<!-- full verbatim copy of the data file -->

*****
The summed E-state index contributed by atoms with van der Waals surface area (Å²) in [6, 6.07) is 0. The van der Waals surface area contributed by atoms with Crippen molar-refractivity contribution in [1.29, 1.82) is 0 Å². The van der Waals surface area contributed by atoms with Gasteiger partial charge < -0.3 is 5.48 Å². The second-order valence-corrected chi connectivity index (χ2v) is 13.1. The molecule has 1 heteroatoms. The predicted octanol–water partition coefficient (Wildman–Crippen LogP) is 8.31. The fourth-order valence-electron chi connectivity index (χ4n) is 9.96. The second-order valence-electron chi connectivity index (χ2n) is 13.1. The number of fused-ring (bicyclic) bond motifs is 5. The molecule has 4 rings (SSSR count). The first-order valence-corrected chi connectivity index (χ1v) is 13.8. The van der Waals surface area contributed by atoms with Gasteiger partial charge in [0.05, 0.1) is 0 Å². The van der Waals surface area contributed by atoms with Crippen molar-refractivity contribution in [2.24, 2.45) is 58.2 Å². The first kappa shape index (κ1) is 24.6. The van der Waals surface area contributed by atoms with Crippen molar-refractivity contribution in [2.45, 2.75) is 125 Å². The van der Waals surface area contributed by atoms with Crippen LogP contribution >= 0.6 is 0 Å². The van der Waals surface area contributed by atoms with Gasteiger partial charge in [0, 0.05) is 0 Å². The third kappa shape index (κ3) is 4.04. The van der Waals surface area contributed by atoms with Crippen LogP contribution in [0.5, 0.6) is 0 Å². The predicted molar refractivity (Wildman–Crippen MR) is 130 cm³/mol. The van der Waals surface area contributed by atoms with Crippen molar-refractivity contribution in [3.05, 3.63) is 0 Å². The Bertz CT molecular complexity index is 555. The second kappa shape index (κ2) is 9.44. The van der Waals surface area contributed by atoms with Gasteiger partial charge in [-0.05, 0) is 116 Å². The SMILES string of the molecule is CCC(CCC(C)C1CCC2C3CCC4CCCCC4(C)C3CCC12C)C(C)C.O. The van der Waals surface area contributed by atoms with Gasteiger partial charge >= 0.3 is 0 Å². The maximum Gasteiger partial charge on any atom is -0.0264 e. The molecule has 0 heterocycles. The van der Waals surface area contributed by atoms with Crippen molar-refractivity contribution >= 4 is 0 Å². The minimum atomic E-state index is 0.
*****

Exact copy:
The summed E-state index contributed by atoms with van der Waals surface area (Å²) in [6, 6.07) is 0. The van der Waals surface area contributed by atoms with Crippen molar-refractivity contribution in [1.29, 1.82) is 0 Å². The van der Waals surface area contributed by atoms with Gasteiger partial charge < -0.3 is 5.48 Å². The second-order valence-corrected chi connectivity index (χ2v) is 13.1. The molecule has 1 heteroatoms. The predicted octanol–water partition coefficient (Wildman–Crippen LogP) is 8.31. The fourth-order valence-electron chi connectivity index (χ4n) is 9.96. The second-order valence-electron chi connectivity index (χ2n) is 13.1. The number of fused-ring (bicyclic) bond motifs is 5. The molecule has 4 rings (SSSR count). The first-order valence-corrected chi connectivity index (χ1v) is 13.8. The van der Waals surface area contributed by atoms with Gasteiger partial charge in [0.05, 0.1) is 0 Å². The van der Waals surface area contributed by atoms with Crippen molar-refractivity contribution in [2.24, 2.45) is 58.2 Å². The first kappa shape index (κ1) is 24.6. The van der Waals surface area contributed by atoms with Crippen molar-refractivity contribution in [2.45, 2.75) is 125 Å². The van der Waals surface area contributed by atoms with Crippen LogP contribution >= 0.6 is 0 Å². The van der Waals surface area contributed by atoms with Gasteiger partial charge in [0, 0.05) is 0 Å². The third kappa shape index (κ3) is 4.04. The van der Waals surface area contributed by atoms with Crippen LogP contribution in [0.5, 0.6) is 0 Å². The predicted molar refractivity (Wildman–Crippen MR) is 130 cm³/mol. The van der Waals surface area contributed by atoms with Crippen molar-refractivity contribution in [3.05, 3.63) is 0 Å². The Bertz CT molecular complexity index is 555. The second kappa shape index (κ2) is 9.44. The van der Waals surface area contributed by atoms with Gasteiger partial charge in [-0.05, 0) is 116 Å². The SMILES string of the molecule is CCC(CCC(C)C1CCC2C3CCC4CCCCC4(C)C3CCC12C)C(C)C.O. The van der Waals surface area contributed by atoms with Gasteiger partial charge >= 0.3 is 0 Å². The maximum Gasteiger partial charge on any atom is -0.0264 e. The molecule has 0 heterocycles. The van der Waals surface area contributed by atoms with Crippen molar-refractivity contribution >= 4 is 0 Å². The minimum atomic E-state index is 0.